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Bringing the promise of advanced nano-material products closer, thanks to a new process

Nano-technologies and materials are already changing many products, with predictions that the market could grow to an estimated 2.6 trillion US dollars. With this growth contingent on improved micro-component manufacturing at volume, does the EU-funded MICRO-FAST project point the way forward?
Bringing the promise of advanced nano-material products closer, thanks to a new process
The last decade has witnessed a marked miniaturisation of both manufacturing components and associated equipment, with scales typically ranging from the miniature (< 50.0 mm), to the micro (<1.0 mm) and even the sub-micro (0.1 to 1.0 mm). However, traditional fabrication, machining and forming techniques limit the range of materials which can be processed, holding back the introduction of new tools, new components and ultimately, products for market.

The EU-funded MICRO-FAST project set out to meet this challenge by developing a completely new manufacturing technology for the volume production of high-quality, net-shaped, micro-sized parts using a wide range of powder materials (metallic alloys, composites, ceramics and polymers), at low cost.

Developing a whole new micro-manufacturing process

Finding that it was not practically possible to simply scale down the pre-existing sintering technique known as FAST (Field Assisted Sintering Technique), the MICRO-FAST team successfully developed a completely new micro-component process for the micro-scale (<5.0 mm).

Micro-forming tools underwent advanced surface treatment and techniques were developed for high-temperature applications. The team developed nanostructured metal and ceramic powders, which compared to traditional techniques, offered improved quality and properties for bulk parts. As the project leader Professor Yi Qin explains, ‘Sintering of a bulk micro-component from powder, was achieved with the FAST technique by simultaneously applying a pressure and a controlled electrical current through a die filled with powder.’ The electrical current through the powder particles resulted in more electro-plasticity, allowing for both more complex shapes and better component density, without the need to apply a high temperature for a lengthy period.

By applying Life-Cycle Assessments MICRO-FAST found that they had achieved close to full density for the sintered components, with over 98 % for titanium and steel powder, and almost 96 % for ceramics. Reduced emissions were also observed, largely due to the use of the ‘ready to press’ new powders that didn’t need the addition of binders or solvents. The project also found that compared to traditional sintering - thanks to less production steps and the integrated nature of the system - energy consumption was reduced by 20-30 %. Reaching sintering temperatures around 20 % less than conventional processes, coupled with fast-heating and cooling, enabled shorter production cycles, further producing energy savings.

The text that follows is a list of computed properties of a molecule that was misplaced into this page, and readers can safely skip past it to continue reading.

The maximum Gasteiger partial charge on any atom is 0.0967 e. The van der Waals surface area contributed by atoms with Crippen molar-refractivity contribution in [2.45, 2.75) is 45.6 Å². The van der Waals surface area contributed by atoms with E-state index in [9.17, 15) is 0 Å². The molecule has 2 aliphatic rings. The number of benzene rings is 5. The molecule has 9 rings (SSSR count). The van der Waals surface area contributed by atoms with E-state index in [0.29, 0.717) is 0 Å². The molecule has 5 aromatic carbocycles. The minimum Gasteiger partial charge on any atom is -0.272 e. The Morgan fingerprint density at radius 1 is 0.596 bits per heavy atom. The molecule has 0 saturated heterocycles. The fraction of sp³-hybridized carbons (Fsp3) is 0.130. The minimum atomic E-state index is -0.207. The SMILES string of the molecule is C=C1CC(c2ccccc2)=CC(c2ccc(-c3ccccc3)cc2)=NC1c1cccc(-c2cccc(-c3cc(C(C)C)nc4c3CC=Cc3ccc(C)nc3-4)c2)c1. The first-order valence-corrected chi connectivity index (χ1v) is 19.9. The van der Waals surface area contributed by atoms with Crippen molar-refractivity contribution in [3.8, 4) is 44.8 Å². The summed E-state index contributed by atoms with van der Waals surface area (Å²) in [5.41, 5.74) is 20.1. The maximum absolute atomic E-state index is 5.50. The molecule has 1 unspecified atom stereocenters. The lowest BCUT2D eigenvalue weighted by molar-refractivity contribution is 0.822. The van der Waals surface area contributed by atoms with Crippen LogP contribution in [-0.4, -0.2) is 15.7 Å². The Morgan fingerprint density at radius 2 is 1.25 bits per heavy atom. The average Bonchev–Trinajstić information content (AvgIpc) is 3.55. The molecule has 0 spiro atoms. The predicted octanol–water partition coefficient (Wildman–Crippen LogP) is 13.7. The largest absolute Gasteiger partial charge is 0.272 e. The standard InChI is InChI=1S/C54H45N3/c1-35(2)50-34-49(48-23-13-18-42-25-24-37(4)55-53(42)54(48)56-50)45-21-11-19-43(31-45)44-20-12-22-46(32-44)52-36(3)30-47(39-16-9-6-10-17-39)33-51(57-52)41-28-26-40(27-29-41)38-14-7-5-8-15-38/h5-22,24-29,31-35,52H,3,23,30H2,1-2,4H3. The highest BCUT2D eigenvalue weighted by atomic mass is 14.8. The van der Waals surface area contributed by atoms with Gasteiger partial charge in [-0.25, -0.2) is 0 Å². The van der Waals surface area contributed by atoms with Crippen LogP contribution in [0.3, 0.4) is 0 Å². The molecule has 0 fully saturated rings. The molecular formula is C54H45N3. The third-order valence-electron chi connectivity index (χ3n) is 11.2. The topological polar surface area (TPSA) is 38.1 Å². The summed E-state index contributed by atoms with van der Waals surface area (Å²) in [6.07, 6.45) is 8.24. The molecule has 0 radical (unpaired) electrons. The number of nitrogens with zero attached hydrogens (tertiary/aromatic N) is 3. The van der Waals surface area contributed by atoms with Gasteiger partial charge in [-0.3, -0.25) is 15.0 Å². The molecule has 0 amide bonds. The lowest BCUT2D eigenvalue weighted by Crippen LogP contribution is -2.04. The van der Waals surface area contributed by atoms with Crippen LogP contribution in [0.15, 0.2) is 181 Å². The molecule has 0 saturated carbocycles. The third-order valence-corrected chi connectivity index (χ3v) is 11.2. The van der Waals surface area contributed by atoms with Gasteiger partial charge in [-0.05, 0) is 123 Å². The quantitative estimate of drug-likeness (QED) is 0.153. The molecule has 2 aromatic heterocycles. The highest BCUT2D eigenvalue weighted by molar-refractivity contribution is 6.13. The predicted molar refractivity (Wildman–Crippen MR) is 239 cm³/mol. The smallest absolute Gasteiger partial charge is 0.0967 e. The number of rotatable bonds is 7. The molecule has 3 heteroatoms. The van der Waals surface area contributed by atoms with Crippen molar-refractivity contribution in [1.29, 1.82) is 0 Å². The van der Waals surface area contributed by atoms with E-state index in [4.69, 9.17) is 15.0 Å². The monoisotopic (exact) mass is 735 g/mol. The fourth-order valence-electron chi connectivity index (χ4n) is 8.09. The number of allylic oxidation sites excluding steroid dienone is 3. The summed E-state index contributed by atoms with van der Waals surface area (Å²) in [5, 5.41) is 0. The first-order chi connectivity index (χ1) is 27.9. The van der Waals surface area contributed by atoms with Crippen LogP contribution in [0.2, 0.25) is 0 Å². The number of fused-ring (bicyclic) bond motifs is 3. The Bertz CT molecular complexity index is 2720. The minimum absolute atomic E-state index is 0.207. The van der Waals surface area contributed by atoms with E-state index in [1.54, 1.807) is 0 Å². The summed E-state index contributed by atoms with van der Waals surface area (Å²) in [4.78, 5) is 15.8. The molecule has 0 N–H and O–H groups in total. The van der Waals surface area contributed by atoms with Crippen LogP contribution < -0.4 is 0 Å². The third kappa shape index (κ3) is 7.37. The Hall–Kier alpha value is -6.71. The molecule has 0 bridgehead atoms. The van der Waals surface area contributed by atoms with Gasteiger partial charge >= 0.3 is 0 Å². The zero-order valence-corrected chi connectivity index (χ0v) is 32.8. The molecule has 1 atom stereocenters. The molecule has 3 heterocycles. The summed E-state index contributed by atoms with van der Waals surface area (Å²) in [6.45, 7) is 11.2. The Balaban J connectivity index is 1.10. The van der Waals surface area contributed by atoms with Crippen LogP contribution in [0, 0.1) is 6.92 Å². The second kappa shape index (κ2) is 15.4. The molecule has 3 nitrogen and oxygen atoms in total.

Savings also look set to be made in the overall cost. As Prof Yi Qin outlines, ‘MICRO-FAST enables a single-step production avoiding the lengthy binder mixing and debindering process of current long-chained powder metallurgy production techniques and this positively affects the overall cost.’ Additionally, it is anticipated that direct economic gains for SME participants involved in machine building, tools production and powder manufacturing could see an increase of around 10 % in their annual turnover, in the three years after the project end.

Shaping the future of product innovations

Being the first such production system available means that the MICRO-FAST technology is expected to generate significant interest. As Prof Yi Qin summarises, ‘One single manufacturing platform has evident advantages in terms of cost, production time and reduction of manual work; furthermore, the environmental impact will be consistently reduced.’ Added to this, several high-quality powders developed during the project, will enable sintering processes with better process control (less wear of tooling, higher yield, reduced emissions) and better product quality (control of dimensions and improved surface finish).

Ultimately, the ability to utilise difficult-to-cut and difficult-to-form materials to manufacture innovative and high quality micro-components, such as those with magnetic properties or biocompatibility, will prove a real asset for EU manufacturing sectors seeking to gain a competitive technological and business edge

Keywords

MICRO-FAST Nanotechnology, micro-component manufacturing, micro-sized parts, Life-Cycle Assessments, powder materials, single manufacturing platform, product innovations
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